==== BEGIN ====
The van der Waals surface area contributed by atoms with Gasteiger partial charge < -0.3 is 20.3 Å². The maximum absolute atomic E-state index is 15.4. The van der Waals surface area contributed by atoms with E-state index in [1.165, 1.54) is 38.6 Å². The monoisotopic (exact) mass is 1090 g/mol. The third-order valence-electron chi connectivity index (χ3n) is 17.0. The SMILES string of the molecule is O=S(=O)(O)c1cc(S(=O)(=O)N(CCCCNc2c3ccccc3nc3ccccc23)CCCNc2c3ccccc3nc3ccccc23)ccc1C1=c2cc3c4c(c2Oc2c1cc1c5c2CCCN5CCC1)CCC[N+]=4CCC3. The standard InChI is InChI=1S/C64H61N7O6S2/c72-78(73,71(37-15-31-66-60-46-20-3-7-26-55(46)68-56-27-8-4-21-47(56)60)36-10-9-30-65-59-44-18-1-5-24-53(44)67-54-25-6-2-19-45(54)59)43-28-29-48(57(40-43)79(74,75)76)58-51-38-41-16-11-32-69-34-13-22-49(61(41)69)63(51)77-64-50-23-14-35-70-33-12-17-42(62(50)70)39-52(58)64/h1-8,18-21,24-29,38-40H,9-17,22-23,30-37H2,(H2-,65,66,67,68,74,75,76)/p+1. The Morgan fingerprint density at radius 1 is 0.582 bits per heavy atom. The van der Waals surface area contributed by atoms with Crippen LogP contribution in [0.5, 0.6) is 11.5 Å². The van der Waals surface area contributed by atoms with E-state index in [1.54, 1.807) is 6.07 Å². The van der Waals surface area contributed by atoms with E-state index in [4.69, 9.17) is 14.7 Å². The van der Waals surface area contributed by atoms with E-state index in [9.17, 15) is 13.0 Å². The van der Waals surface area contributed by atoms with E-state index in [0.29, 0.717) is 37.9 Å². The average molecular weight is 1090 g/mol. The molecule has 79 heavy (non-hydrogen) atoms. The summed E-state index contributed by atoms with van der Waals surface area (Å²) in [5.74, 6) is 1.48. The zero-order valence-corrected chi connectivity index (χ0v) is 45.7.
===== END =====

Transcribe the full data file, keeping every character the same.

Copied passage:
The van der Waals surface area contributed by atoms with Gasteiger partial charge < -0.3 is 20.3 Å². The maximum absolute atomic E-state index is 15.4. The van der Waals surface area contributed by atoms with E-state index in [1.165, 1.54) is 38.6 Å². The monoisotopic (exact) mass is 1090 g/mol. The third-order valence-electron chi connectivity index (χ3n) is 17.0. The SMILES string of the molecule is O=S(=O)(O)c1cc(S(=O)(=O)N(CCCCNc2c3ccccc3nc3ccccc23)CCCNc2c3ccccc3nc3ccccc23)ccc1C1=c2cc3c4c(c2Oc2c1cc1c5c2CCCN5CCC1)CCC[N+]=4CCC3. The standard InChI is InChI=1S/C64H61N7O6S2/c72-78(73,71(37-15-31-66-60-46-20-3-7-26-55(46)68-56-27-8-4-21-47(56)60)36-10-9-30-65-59-44-18-1-5-24-53(44)67-54-25-6-2-19-45(54)59)43-28-29-48(57(40-43)79(74,75)76)58-51-38-41-16-11-32-69-34-13-22-49(61(41)69)63(51)77-64-50-23-14-35-70-33-12-17-42(62(50)70)39-52(58)64/h1-8,18-21,24-29,38-40H,9-17,22-23,30-37H2,(H2-,65,66,67,68,74,75,76)/p+1. The Morgan fingerprint density at radius 1 is 0.582 bits per heavy atom. The van der Waals surface area contributed by atoms with Crippen LogP contribution in [0.5, 0.6) is 11.5 Å². The van der Waals surface area contributed by atoms with E-state index in [1.54, 1.807) is 6.07 Å². The van der Waals surface area contributed by atoms with E-state index in [4.69, 9.17) is 14.7 Å². The van der Waals surface area contributed by atoms with E-state index in [9.17, 15) is 13.0 Å². The van der Waals surface area contributed by atoms with E-state index in [0.29, 0.717) is 37.9 Å². The average molecular weight is 1090 g/mol. The molecule has 79 heavy (non-hydrogen) atoms. The summed E-state index contributed by atoms with van der Waals surface area (Å²) in [5.74, 6) is 1.48. The zero-order valence-corrected chi connectivity index (χ0v) is 45.7.